San Diego is a city in the south of California and located in a desert-like area but on the Pacific ocean shore. Coastal sage scrub is one of the most common plants here. The city with it’s more than a million people is streaked with canyons which are very often parks and natural areas. I hiked once in the Torrey Pines State Reserve north of the city. This time I explored the visitor center of the Tecolote Canyon Nature Park.
Originally in this area there lived the Kumeyaay Indians before the Europeans came and they found food and shelter here in the Tecolote Canyon. Since 1872 there was living one of the first settlers right in this canyon. Since 1978 the land is owned by the city and now a Natural Park of which City Park Rangers take care.
The name Tecolote comes from the middle and south American Spanish word for a small owl. The canyon has nearly 10.5 km/6.5 miles of hiking trails. Classes, workshops or special events are possible here.
The visitor center gives a wonderful overview on this big, wild area. It offers educational AND recreational opportunities for children and adults. The visitor center shows a map of the canyon, there are good explanations about the flora and fauna and there are also some snakes in terrariums which are interesting to see. It shows as well some objects of the original human inhabitants and their life before the European settlers arrived.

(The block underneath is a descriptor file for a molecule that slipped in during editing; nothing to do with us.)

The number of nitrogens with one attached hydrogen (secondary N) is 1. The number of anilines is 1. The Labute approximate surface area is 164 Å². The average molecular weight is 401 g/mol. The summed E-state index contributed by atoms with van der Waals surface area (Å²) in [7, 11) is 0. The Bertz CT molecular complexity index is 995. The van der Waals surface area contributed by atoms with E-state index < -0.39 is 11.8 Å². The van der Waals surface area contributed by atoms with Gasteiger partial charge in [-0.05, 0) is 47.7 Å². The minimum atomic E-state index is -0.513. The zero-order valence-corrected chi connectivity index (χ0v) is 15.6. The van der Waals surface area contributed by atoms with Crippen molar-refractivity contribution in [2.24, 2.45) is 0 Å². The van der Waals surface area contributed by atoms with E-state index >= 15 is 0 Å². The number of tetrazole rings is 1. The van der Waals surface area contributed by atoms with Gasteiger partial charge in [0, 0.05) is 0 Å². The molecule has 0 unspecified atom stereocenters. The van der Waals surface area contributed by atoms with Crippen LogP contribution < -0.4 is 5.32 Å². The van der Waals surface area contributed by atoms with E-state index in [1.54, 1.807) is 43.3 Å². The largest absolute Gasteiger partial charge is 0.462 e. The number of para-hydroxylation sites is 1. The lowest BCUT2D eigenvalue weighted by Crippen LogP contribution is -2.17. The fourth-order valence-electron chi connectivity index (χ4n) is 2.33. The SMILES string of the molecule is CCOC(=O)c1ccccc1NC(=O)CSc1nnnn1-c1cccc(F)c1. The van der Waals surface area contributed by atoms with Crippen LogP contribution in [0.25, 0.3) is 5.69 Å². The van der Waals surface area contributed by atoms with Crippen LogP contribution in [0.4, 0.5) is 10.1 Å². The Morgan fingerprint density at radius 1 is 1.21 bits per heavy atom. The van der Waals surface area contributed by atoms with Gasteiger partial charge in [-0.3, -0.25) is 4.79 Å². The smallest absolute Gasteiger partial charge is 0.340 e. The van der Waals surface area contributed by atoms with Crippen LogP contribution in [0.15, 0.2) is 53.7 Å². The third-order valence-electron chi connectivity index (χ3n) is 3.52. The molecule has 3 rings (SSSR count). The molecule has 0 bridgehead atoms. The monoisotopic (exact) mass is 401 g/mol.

When reading of the work they do I was astonished that they actually go around in the canyon to see if there are plants growing that are not natural in this environment. They pull them out then. Very interesting, indeed. They offer to go around and explain the nature to children which I think is very important. They are also active in promoting to preserve the integrity of the canyon and the Tecolote Creek (to keep it free from pollution).
I visited the center around noon. It was sunny and warm, ideal for hiking but I had no time for an extended canyon inspection. The center itself is nice and has a lot of information. Right behind the building there is a kind of bigger closed area where many different shrubs, trees and flowers are explained. We had a kind of little guided tour talking to a Park Ranger and some people working in the visitor center. I hope one day I can go and hike also some trails, it looks very good to me.
Tecolote Canyon, California/USA: